Global forest decline caused by drought has been recorded worldwide and has significantly increased since 19701,2. Recent changes in climate are associated with increased temperatures and changes in precipitation patterns, with more frequent, prolonged and intense episodes of drought as a consequence. Such events result in long-lasting changes in ecosystem function, community composition and structure, especially in water sensitive ecosystems such as floodplain forests3. Lowland floodplain forest ecosystems are characterized by high productivity, diverse microhabitat conditions and considerable biodiversity4. They are widespread in all biogeographic regions of the world on alluvial deposits of large rivers with which they have a constant hydrologic interaction5. According to a study by Tockner et al. in 20026, the world’s remaining floodplain forests cover an area of approximately 2.24 × 106 km2.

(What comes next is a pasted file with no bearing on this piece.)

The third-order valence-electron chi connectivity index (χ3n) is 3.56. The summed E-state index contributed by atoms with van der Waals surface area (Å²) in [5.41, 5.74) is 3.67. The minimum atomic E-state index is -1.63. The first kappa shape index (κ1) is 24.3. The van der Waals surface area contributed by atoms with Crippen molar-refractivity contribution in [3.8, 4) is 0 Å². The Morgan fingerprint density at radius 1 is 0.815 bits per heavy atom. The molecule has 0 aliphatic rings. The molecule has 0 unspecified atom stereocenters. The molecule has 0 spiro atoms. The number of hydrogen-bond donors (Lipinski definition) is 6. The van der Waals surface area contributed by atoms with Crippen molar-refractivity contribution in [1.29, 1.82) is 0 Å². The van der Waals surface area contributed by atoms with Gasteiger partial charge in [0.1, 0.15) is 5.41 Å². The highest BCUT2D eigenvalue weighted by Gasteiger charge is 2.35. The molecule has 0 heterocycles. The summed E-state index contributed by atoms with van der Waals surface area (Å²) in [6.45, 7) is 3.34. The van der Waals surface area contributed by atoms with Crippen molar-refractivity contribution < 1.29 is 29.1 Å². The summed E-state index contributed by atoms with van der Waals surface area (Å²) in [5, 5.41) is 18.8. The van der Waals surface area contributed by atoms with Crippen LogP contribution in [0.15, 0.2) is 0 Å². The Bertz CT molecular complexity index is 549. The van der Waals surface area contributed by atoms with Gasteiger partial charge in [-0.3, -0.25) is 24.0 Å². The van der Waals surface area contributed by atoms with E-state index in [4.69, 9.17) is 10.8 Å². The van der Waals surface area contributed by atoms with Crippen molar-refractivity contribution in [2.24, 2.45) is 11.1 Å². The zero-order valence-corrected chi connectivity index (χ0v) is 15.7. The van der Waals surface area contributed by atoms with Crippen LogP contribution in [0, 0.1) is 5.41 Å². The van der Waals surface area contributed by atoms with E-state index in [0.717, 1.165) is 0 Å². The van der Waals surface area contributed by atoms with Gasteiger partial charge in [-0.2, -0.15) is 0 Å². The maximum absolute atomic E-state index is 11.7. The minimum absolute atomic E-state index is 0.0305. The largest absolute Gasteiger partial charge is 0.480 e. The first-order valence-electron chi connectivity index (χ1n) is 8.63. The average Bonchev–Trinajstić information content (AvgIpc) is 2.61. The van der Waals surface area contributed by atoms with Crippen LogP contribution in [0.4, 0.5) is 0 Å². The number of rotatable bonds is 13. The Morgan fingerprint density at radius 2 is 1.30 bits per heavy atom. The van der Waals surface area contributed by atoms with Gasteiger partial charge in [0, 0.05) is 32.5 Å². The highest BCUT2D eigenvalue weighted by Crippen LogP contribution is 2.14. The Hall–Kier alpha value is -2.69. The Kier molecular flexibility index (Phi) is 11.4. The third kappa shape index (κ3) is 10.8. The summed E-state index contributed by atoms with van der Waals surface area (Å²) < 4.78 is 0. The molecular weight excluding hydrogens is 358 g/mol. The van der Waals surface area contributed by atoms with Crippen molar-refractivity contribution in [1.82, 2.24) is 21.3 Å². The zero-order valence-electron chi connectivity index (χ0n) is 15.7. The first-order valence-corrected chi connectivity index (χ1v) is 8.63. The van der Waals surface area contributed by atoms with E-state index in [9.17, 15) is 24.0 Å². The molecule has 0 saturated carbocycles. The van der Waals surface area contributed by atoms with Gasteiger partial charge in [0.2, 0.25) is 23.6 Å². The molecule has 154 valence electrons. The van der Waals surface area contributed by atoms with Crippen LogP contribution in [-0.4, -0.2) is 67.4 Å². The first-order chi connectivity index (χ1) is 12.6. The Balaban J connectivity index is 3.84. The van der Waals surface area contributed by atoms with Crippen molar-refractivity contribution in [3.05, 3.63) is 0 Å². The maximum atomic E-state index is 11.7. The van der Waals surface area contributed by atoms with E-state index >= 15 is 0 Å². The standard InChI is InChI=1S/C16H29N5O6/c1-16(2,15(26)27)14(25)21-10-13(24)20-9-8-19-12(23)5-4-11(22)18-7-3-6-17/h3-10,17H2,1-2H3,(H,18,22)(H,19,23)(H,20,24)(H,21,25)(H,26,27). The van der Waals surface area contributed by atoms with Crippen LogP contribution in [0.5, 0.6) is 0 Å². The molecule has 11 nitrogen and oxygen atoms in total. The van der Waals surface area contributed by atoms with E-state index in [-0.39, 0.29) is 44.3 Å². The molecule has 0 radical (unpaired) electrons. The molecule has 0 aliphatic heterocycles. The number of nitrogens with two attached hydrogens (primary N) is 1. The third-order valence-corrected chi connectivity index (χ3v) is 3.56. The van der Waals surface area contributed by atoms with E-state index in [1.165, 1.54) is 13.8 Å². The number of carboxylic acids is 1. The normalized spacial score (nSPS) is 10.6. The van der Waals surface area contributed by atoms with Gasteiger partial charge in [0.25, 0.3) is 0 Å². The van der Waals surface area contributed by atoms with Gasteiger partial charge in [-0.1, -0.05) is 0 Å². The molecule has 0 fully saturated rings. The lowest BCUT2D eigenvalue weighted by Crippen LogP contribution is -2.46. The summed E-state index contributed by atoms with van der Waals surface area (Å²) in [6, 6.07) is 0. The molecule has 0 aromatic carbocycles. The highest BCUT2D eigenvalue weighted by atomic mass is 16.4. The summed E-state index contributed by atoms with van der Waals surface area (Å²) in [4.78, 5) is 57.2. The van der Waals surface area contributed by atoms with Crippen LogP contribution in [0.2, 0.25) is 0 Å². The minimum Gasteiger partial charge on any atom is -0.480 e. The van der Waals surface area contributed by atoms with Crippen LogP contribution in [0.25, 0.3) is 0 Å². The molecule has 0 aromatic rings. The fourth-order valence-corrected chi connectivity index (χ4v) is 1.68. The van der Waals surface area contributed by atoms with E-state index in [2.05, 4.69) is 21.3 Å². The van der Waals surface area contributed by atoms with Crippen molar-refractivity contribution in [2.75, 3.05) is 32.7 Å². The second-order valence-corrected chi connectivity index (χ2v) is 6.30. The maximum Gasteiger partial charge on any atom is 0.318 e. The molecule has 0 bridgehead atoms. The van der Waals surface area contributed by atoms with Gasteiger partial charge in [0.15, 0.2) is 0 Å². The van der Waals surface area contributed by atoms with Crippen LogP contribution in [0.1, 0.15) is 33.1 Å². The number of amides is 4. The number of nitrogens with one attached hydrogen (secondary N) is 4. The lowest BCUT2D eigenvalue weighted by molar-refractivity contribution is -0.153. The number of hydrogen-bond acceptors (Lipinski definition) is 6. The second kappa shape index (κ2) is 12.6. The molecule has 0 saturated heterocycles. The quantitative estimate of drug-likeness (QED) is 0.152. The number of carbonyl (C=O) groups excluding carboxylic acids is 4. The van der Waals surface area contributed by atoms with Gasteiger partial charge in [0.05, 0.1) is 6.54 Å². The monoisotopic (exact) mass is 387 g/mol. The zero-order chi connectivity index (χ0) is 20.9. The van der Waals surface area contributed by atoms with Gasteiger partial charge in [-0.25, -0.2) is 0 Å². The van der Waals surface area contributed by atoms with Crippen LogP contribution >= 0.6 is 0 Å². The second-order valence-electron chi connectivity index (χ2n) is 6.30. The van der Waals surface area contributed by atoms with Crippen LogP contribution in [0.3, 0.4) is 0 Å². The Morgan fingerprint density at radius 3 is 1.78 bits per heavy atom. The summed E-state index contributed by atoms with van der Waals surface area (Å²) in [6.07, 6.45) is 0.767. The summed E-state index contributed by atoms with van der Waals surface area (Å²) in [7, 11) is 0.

The continuous expansion of settlements and infrastructure, as well as exploitation of natural resources, has ultimately resulted in the widespread disappearance of primeval lowland floodplain ecosystems7,8. In Europe, natural lowland floodplain forests have all but vanished, and with them, a very important research reference point for forestry and ecology. In the last century deforestation due to agriculture has wiped out 90% of Europe’s floodplain forests9,10. The remnants of relatively natural forest occur mostly in Eastern and Southeastern Europe3,11. Apart from deforestation, floodplain forests have been impacted by numerous activities, particularly river regulation (construction of dams, dykes, drainage systems, etc.). These interventions have disrupted the sensitive flood patterns and assisted the progression of mesohydric species12,13,14. Regional episode of pedunculate oak (Quercus robur L.) decline were recorded during the 20th century in floodplain forests in almost all of Europe15. As oak and other species die out, another problem in lowland floodplain ecosystems is the spread of mesohydric species, such as hornbeam (Carpinus betulus L.), which are becoming increasingly dominant, especially in drier, oak dominated habitats. In the last 20 years significant decline in narrow-leaved ash (Fraxinus angustifolia Vahl) was observed through the whole landscape. The greatest threat to the stability of forest ecosystems of narrow-leaved ash is currently posed by the phytopathogen Hymenoscyphus fraxineus T. Kowalski16 but also constant increase of temperature and environment dryness. The continuation of oak and ash decline could have long-lasting consequences for biodiversity as well as for the European forestry sector and is a huge challenge for nature conservation. Forest management in Europe strives to implement a close-to-nature approach based on mimicking natural stand dynamics17. In order to better understand the dynamics of natural lowland floodplain forests and their interaction with climate, primeval natural ecosystems need to be studied. However, such studies are lacking in Europe since it is almost impossible to find a primeval lowland floodplain area with an exclusively natural composition and structure. Therefore, we carried out this study in an area with one of the best preserved floodplain forest complex of pedunculate oak and narrow-leaved ash in Europe – Lonjsko Polje Nature park (LPNP)13.